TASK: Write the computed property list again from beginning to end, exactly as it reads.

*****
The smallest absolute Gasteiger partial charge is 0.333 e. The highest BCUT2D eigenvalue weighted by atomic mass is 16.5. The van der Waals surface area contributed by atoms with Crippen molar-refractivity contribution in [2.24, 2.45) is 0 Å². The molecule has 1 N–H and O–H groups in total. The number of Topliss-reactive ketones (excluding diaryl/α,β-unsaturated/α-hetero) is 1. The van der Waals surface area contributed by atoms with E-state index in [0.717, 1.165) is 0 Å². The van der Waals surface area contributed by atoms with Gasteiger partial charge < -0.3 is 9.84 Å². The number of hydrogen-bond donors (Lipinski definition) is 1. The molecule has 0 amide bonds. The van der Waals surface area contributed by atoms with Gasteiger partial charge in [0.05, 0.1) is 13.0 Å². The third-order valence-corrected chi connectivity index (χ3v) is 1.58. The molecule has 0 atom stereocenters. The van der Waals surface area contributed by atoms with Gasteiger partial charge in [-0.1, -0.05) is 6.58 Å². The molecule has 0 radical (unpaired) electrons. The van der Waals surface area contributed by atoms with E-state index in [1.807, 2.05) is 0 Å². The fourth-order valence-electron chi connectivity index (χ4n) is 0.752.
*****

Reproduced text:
The smallest absolute Gasteiger partial charge is 0.333 e. The highest BCUT2D eigenvalue weighted by atomic mass is 16.5. The van der Waals surface area contributed by atoms with Crippen molar-refractivity contribution in [2.24, 2.45) is 0 Å². The molecule has 1 N–H and O–H groups in total. The number of Topliss-reactive ketones (excluding diaryl/α,β-unsaturated/α-hetero) is 1. The van der Waals surface area contributed by atoms with E-state index in [0.717, 1.165) is 0 Å². The van der Waals surface area contributed by atoms with Gasteiger partial charge < -0.3 is 9.84 Å². The number of hydrogen-bond donors (Lipinski definition) is 1. The molecule has 0 amide bonds. The van der Waals surface area contributed by atoms with Gasteiger partial charge in [0.05, 0.1) is 13.0 Å². The third-order valence-corrected chi connectivity index (χ3v) is 1.58. The molecule has 0 atom stereocenters. The van der Waals surface area contributed by atoms with Gasteiger partial charge in [-0.1, -0.05) is 6.58 Å². The molecule has 0 radical (unpaired) electrons. The van der Waals surface area contributed by atoms with E-state index in [1.807, 2.05) is 0 Å². The fourth-order valence-electron chi connectivity index (χ4n) is 0.752.